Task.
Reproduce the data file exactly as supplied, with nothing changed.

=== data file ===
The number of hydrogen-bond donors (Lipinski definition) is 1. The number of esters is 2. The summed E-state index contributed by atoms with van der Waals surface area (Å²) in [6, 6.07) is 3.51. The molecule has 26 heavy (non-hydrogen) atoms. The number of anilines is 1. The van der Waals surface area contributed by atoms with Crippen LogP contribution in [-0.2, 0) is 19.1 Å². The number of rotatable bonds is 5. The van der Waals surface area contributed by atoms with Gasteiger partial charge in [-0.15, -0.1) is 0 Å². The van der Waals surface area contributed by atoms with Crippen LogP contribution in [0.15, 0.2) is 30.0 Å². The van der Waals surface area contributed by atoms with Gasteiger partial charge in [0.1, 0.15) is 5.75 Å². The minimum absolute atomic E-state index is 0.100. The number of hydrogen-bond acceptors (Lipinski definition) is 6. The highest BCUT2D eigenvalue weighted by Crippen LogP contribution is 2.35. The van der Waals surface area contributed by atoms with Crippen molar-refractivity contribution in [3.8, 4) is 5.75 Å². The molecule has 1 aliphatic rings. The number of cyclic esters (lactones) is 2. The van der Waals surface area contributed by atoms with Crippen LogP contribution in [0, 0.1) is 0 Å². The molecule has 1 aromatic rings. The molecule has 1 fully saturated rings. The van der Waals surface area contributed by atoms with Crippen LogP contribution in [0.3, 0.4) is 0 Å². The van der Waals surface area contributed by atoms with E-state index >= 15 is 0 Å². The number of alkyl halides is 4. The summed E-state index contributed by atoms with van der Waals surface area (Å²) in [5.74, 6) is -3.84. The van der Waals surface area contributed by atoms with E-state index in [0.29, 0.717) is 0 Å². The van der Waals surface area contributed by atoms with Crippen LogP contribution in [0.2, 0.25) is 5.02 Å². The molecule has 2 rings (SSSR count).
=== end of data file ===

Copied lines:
The number of hydrogen-bond donors (Lipinski definition) is 1. The number of esters is 2. The summed E-state index contributed by atoms with van der Waals surface area (Å²) in [6, 6.07) is 3.51. The molecule has 26 heavy (non-hydrogen) atoms. The number of anilines is 1. The van der Waals surface area contributed by atoms with Crippen LogP contribution in [-0.2, 0) is 19.1 Å². The number of rotatable bonds is 5. The van der Waals surface area contributed by atoms with Gasteiger partial charge in [-0.15, -0.1) is 0 Å². The van der Waals surface area contributed by atoms with Crippen LogP contribution in [0.15, 0.2) is 30.0 Å². The van der Waals surface area contributed by atoms with Gasteiger partial charge in [0.1, 0.15) is 5.75 Å². The minimum absolute atomic E-state index is 0.100. The number of hydrogen-bond acceptors (Lipinski definition) is 6. The highest BCUT2D eigenvalue weighted by Crippen LogP contribution is 2.35. The van der Waals surface area contributed by atoms with Crippen molar-refractivity contribution in [3.8, 4) is 5.75 Å². The molecule has 1 aliphatic rings. The number of cyclic esters (lactones) is 2. The van der Waals surface area contributed by atoms with Crippen LogP contribution in [0, 0.1) is 0 Å². The molecule has 1 aromatic rings. The molecule has 1 fully saturated rings. The van der Waals surface area contributed by atoms with Crippen LogP contribution in [0.3, 0.4) is 0 Å². The van der Waals surface area contributed by atoms with E-state index >= 15 is 0 Å². The number of alkyl halides is 4. The summed E-state index contributed by atoms with van der Waals surface area (Å²) in [5.74, 6) is -3.84. The van der Waals surface area contributed by atoms with E-state index in [0.29, 0.717) is 0 Å². The van der Waals surface area contributed by atoms with Crippen LogP contribution in [0.2, 0.25) is 5.02 Å². The molecule has 2 rings (SSSR count).